Withhold rent and you can count on a visit by a process server with an unlawful detainer complaint identifying you as the defendant. Like night follows day… like the sun rises in the east.
But, you argue, the landlord, in breach of his obligation under the lease, has failed to repair the roof of the building. Will the court consider this failure to justify your withholding of rent?
In a case arising out of a restaurant business in the city of Ontario, Calif., the lessee failed to pay rent and taxes and was thereafter confronted with a three-day notice to pay or quit. An unlawful detainer action quickly followed.
In his answer to the complaint, the lessee set forth an affirmative defense, essentially alleging that the lessor had breached its covenant to repair the roof of the building causing the lessee substantial damages. The lessee alleged that the roof leaked water to such an extent that it forced him to operate his business with “buckets on the tables to catch the leaking water, and with two inches of standing water on one portion of the floor of the restaurant.”
The landlord won at the trial level. The tenant then appealed, but won no solace from the Court of Appeal, which ruled that in a commercial setting, the lessee could not assert the roof issue as an affirmative defense. The Court of Appeal concluded that the lessee was privileged to pay the rent and file a separate action for damages against the landlord as a result of the landlord’s breach of contract.
The Court of Appeal observed that in a commercial lease transaction:
“The parties are more likely to have equal bargaining power, and more importantly, a commercial tenant will presumably have sufficient interest in the demised premises to make needed repairs and the means to the make the needed repairs himself or herself, if necessary, and then sue the lessor for damages.”
However, circumstances are different when a residential lease is involved. The courts have determined that, in a residential apartment lease, there exists an implied warranty of habitability.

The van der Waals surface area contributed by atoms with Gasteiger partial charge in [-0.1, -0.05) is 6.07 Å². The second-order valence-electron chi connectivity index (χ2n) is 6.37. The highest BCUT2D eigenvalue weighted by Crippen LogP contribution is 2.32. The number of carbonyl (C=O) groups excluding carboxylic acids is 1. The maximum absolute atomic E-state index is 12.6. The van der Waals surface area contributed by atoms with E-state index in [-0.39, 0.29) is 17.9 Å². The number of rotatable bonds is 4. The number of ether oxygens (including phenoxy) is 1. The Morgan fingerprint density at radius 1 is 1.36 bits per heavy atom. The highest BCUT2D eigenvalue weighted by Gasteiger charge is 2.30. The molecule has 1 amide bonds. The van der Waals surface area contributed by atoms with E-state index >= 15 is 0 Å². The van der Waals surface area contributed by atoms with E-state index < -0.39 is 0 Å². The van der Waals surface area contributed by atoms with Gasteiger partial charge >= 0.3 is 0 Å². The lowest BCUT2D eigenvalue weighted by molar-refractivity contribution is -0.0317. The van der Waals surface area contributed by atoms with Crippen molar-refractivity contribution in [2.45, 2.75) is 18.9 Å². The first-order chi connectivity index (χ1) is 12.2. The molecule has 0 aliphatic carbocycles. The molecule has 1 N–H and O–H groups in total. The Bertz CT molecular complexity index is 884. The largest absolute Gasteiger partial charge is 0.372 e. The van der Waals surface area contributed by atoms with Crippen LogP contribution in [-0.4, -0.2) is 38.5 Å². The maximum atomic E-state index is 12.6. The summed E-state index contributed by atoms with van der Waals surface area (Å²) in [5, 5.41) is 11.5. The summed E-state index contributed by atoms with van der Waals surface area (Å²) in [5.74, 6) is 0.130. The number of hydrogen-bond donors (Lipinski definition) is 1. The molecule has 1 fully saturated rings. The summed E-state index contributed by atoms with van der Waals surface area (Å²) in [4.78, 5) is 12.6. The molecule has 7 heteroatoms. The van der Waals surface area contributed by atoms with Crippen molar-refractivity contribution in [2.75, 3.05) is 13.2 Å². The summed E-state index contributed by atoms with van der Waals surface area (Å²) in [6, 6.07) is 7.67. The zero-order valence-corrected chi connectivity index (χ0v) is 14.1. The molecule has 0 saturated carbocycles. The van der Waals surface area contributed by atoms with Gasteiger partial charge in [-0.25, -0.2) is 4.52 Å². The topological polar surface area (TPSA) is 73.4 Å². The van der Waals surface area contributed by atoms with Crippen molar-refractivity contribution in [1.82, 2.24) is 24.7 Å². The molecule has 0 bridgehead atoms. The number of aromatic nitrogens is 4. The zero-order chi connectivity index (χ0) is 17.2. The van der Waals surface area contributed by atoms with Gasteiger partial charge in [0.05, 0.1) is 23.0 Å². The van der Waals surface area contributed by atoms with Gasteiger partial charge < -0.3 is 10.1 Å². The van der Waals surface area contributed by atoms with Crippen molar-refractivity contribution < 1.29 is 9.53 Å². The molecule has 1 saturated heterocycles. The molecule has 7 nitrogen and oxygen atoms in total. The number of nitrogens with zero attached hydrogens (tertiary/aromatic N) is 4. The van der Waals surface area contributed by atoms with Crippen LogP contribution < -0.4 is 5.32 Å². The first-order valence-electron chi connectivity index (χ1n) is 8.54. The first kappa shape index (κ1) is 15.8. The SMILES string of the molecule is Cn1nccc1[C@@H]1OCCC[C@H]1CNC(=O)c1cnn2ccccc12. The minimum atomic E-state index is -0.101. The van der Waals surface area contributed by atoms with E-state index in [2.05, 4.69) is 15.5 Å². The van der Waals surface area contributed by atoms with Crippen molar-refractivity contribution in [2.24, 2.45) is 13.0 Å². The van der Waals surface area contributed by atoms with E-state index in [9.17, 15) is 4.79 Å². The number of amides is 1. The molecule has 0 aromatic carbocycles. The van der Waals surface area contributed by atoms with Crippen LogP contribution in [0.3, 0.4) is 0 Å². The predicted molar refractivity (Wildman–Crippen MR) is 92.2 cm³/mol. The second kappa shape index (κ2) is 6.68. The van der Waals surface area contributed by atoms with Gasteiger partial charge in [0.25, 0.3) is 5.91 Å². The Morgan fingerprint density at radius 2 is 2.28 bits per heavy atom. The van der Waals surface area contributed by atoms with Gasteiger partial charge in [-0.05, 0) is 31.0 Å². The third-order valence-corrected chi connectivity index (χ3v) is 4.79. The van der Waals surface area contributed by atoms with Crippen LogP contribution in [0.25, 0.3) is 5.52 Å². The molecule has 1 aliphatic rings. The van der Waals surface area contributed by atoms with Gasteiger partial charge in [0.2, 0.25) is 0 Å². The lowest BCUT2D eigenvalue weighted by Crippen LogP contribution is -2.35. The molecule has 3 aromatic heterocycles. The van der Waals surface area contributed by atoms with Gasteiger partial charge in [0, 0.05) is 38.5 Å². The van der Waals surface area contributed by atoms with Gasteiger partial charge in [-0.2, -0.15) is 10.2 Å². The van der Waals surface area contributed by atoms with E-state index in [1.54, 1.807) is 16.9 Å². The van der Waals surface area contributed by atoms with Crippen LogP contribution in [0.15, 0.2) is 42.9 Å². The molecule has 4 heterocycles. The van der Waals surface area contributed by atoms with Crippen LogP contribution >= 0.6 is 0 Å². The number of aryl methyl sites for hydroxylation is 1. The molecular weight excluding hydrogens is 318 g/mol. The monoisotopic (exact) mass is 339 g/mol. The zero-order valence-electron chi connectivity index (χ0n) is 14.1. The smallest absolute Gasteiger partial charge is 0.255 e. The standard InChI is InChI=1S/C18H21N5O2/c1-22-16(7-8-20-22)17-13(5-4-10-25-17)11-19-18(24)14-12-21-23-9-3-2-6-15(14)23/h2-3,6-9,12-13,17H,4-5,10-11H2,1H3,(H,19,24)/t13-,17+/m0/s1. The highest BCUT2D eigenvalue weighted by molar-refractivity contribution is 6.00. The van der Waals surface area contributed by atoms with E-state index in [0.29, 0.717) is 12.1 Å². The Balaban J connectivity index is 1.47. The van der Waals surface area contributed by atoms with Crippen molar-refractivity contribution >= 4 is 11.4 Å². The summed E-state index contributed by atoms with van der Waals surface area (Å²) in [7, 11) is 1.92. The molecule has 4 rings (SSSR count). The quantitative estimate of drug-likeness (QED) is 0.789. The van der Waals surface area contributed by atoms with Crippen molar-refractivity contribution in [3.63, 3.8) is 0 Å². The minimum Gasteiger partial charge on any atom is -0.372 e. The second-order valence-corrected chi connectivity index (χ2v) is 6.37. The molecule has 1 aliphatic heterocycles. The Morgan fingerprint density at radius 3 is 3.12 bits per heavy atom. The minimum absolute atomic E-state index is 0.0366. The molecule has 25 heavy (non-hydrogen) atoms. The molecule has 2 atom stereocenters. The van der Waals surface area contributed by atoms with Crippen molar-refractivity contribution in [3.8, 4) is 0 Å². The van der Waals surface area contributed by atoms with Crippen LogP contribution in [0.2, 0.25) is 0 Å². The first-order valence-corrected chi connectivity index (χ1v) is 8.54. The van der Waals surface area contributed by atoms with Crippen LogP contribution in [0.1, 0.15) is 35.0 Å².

An express warranty is a warranty stated in words in the contract. An implied warranty is inferred from the content of the contract, but not expressed in words.
Under the implied warranty of habitability, the landlord is considered to have warranted that the property is – and will be – repaired and maintained in a condition that meets certain minimum standards of habitability. The failure to meet those minimum standards will constitute a breach of the warranty on the part of the landlord. The implied warranty of habitability may be raised as a defense in a residential eviction action based on non-payment of rent for the period during which the warranty has allegedly been breached.
Illustrations of conditions that will constitute a breach of the implied warranty of habitability include:
- Collapse of a bathroom ceiling and the failure to repair.
- Continued presence of vermin.
- Lack of heat.
- Plumbing blockages.
- Exposed and faulty electrical wiring that was illegally installed.
- Windows broken and boarded up.
- No hot water.
- The failure, under certain circumstances, to protect tenants against criminal conduct.
Although some tenants, not adequately protected against criminal conduct, have asserted the breach of the implied covenant of habitability as a defense in an unlawful detainer action, other tenants have challenged landlords in more imaginative and economically productive ways.
In one California case, 75 tenants separately filed Small Claims Court actions contending that they were disturbed by non-tenant drug dealers working from and around the landlord’s property. After consolidating the actions, the court awarded $218,325 to the plaintiffs. On appeal, the award was upheld by the Court of Appeal, which relied on a Health and Safety Code Section making each building used for drug dealing a nuisance. The court allowed these plaintiffs to recover for mental suffering (compensation for discomfort and annoyance) under this “nuisance” theory.
The moral of the story? In a commercial lease transaction, pay the rent and then argue or sue if the landlord has breached an obligation under the lease. If you lose possession in an unlawful detainer action, the consequences are substantial. After all, your equipment, off-location, can produce little income.
[This column is intended to provide general information only and is not intended to provide specific legal advice; if you have a specific question regarding the law, you should contact an attorney of your choice. Suggestions for topics to be discussed in this column are welcome.]